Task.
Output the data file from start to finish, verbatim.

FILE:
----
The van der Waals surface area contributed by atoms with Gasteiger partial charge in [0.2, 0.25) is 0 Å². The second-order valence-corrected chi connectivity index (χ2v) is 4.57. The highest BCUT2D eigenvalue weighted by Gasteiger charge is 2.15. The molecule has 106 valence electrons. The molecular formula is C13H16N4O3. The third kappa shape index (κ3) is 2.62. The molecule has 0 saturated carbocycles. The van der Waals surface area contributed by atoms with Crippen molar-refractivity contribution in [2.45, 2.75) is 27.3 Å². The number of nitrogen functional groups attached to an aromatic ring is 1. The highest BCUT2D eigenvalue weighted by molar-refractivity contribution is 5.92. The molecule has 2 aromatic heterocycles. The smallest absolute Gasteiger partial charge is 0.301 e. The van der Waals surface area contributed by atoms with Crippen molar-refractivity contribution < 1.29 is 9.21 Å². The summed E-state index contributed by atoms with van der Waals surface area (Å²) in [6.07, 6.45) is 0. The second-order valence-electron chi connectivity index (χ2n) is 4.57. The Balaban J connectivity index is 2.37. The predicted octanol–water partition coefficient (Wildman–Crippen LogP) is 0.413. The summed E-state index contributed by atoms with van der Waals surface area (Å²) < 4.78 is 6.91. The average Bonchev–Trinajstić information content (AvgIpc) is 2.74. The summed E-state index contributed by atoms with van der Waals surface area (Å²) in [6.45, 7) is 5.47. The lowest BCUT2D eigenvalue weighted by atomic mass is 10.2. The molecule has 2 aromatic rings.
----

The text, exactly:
The van der Waals surface area contributed by atoms with Gasteiger partial charge in [0.2, 0.25) is 0 Å². The second-order valence-corrected chi connectivity index (χ2v) is 4.57. The highest BCUT2D eigenvalue weighted by Gasteiger charge is 2.15. The molecule has 106 valence electrons. The molecular formula is C13H16N4O3. The third kappa shape index (κ3) is 2.62. The molecule has 0 saturated carbocycles. The van der Waals surface area contributed by atoms with Crippen molar-refractivity contribution in [2.45, 2.75) is 27.3 Å². The number of nitrogen functional groups attached to an aromatic ring is 1. The highest BCUT2D eigenvalue weighted by molar-refractivity contribution is 5.92. The molecule has 2 aromatic heterocycles. The smallest absolute Gasteiger partial charge is 0.301 e. The van der Waals surface area contributed by atoms with Crippen molar-refractivity contribution < 1.29 is 9.21 Å². The summed E-state index contributed by atoms with van der Waals surface area (Å²) in [6.07, 6.45) is 0. The second-order valence-electron chi connectivity index (χ2n) is 4.57. The Balaban J connectivity index is 2.37. The predicted octanol–water partition coefficient (Wildman–Crippen LogP) is 0.413. The summed E-state index contributed by atoms with van der Waals surface area (Å²) < 4.78 is 6.91. The average Bonchev–Trinajstić information content (AvgIpc) is 2.74. The summed E-state index contributed by atoms with van der Waals surface area (Å²) in [6.45, 7) is 5.47. The lowest BCUT2D eigenvalue weighted by atomic mass is 10.2. The molecule has 2 aromatic rings.